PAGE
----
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Most of us have real anger and suffering living inside us. Perhaps in the past we were oppressed or mistreated, and all that pain is still right there, buried in our store consciousness. We haven’t processed and transformed our relationship with what happened to us and we sit there alone with all that anger, hatred, despair and suffering. If we were abused when were young, every time our thinking mind goes back over that event, it’s like we’re experiencing the abuse all over again.– Thich Nhat Hahn

The #MeToo movement, including Dr. Ford’s testimony on the Senate floor in 2018, was an eye-opener for many of us. Even though I personally had experienced sexual assault and figured others had too, I was not prepared for the staggering number of brave women and men who publicly came forward to share their experiences of pain and violation. I also wasn’t prepared for the amazing feeling that this movement could actually change the climate that our daughters and sons grow up in.

By the time most of us reach adulthood, we have experienced some form of trauma, ranging from heartbreak to the more intense physical, sexual, and emotional abuse. Though the actual trauma may have been experienced decades ago, often there are hidden tender and hurting spaces in its wake.

Healing is a lengthy process, even years after the event, things can happen that “trigger” a traumatic response. That is, current events in our lives that are not directly related to the trauma we experienced can evoke a reaction that is more intense than the situation at hand deserves. What happens when we are overreactive is that we are no longer in the present. However, by being aware of when we are triggered, and working on maintaining our calm and presence, we are, in fact, helping our children and ourselves.

Psychologists who study the long-reach of trauma will note that when your child enters the age that the parent was when they experienced a traumatic event, a deep part of them will relive the experience. This is beyond a simple remembering of the event — it is as if we’re actually re-experiencing the trauma. This is critical to keep in mind so that we are not blind-sided when the kids reach that age in which we experienced a significant loss or abuse.

I believe the human system is built this way so we can heal unresolved issues from our earlier wounding. It also may be a survival mechanism, in that our hypervigilance helps us protect our children by warning them of dangers in their environment. However, like most automatic survival mechanisms, these processes can take on a life of their own. That is why it’s critically important to use these uncomfortable situations as opportunities to set the course for the next generation. To harness the hidden power in these circumstances by becoming aware of when you’re triggered and before stepping into overreaction, use the trigger as a signal to get centered.

How do you know when you’re triggered? For me, all of a sudden I feel overly anxious, overly angry, or conversely, like I want to withdraw and hide. I examine whether or not a real danger is evident. In nearly every single case of being triggered, there actually is no real danger (if there is, please address it immediately and maybe even get backup help).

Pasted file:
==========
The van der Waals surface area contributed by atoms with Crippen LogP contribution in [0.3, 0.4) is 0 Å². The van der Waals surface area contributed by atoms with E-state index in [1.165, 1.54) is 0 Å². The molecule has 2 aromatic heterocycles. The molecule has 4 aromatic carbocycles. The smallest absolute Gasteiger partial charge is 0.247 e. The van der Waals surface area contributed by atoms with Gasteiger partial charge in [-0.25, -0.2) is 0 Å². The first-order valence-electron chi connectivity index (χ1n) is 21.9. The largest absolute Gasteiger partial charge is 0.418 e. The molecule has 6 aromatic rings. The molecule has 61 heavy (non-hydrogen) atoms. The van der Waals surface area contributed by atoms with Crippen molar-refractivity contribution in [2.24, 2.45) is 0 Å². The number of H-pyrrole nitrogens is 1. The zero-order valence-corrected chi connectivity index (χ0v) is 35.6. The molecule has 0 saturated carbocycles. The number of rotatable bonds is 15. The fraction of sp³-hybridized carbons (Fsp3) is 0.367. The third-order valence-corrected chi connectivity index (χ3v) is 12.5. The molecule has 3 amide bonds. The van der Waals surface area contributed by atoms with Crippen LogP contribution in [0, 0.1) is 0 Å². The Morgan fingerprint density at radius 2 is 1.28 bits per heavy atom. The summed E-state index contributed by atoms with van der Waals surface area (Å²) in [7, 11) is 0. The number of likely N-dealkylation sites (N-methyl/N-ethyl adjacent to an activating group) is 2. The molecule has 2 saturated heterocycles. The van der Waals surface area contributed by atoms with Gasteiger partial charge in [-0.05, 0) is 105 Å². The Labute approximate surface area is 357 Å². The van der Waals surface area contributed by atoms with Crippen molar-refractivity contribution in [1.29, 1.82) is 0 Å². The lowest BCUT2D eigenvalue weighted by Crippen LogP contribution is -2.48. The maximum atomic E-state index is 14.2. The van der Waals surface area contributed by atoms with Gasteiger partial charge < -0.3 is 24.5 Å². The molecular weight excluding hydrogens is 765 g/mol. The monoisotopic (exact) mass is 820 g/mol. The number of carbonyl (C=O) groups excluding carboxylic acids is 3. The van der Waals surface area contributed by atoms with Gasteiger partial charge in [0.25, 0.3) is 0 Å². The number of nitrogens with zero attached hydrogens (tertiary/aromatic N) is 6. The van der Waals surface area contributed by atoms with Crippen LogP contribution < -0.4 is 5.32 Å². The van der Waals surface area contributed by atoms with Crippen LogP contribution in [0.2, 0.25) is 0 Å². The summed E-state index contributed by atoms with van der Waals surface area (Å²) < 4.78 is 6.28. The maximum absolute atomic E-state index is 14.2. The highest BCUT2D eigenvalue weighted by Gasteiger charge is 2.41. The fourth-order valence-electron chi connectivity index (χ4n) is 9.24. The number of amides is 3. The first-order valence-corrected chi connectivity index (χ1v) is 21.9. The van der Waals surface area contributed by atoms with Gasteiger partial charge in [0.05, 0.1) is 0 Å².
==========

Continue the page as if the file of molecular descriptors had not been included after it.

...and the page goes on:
If there is no real danger, this is the critical moment. Breathing deeply and naming feelings “worried, scared, agitated”, can lead to healing. Yes, it’ll reduce the likelihood that you’ll act from the wounded place, but it will also help you soothe the hurting places. As if you were a loving parent to yourself, nurturing and healing the wounded places.

I’ve noticed that being kinder to myself reduces the likelihood that I’ll act out from the painful residue of the trauma. It’s an act of cultivating unconditional friendliness towards ourselves. We embrace the scared and vulnerable parts of ourselves, instead of pushing the challenging emotions away through reacting or overreacting.

When I am in a triggered phase (which when it is really bad, can last for most of a day and even span a couple days), I start my day by talking to the wounded little girl inside of me. I place a hand on my heart and on my abdomen (the Grounding Hand Posture), and I tell my younger self that I (the adult protectress) am here now. I comfort those wounded places within me with the knowledge that I am present and in charge, and that I will guide the hurt parts of myself with my mature wisdom, with strength and with kindness.

By emotionally taking care of ourselves through tending the emotional wounds and anxieties, we are less likely to act from the painful residual trauma. And we begin to remove the fear of our own emotions, which only serves to separate us from our self and those we love.

Use your triggers as an opportunity to deepen your friendship with yourself. Call upon your courage, which you likely have in spades. You’ll be more connected to the reality of the present moment. This, in turn, will increase the likelihood that your actions will arise from the most centered part of you.

Compassionately paying attention to ourselves has added benefits — of interrupting the transmission of trauma between generations, and of drawing any lingering shameful feelings out of the darkness and into the light. These earlier challenging experiences can become our opportunity to embrace ourselves with unconditional friendliness, to change the social climate that our children grow up in, and to powerfully reclaim our truth as we stand in solidarity.

To Others Who Have Experienced Trauma as Children

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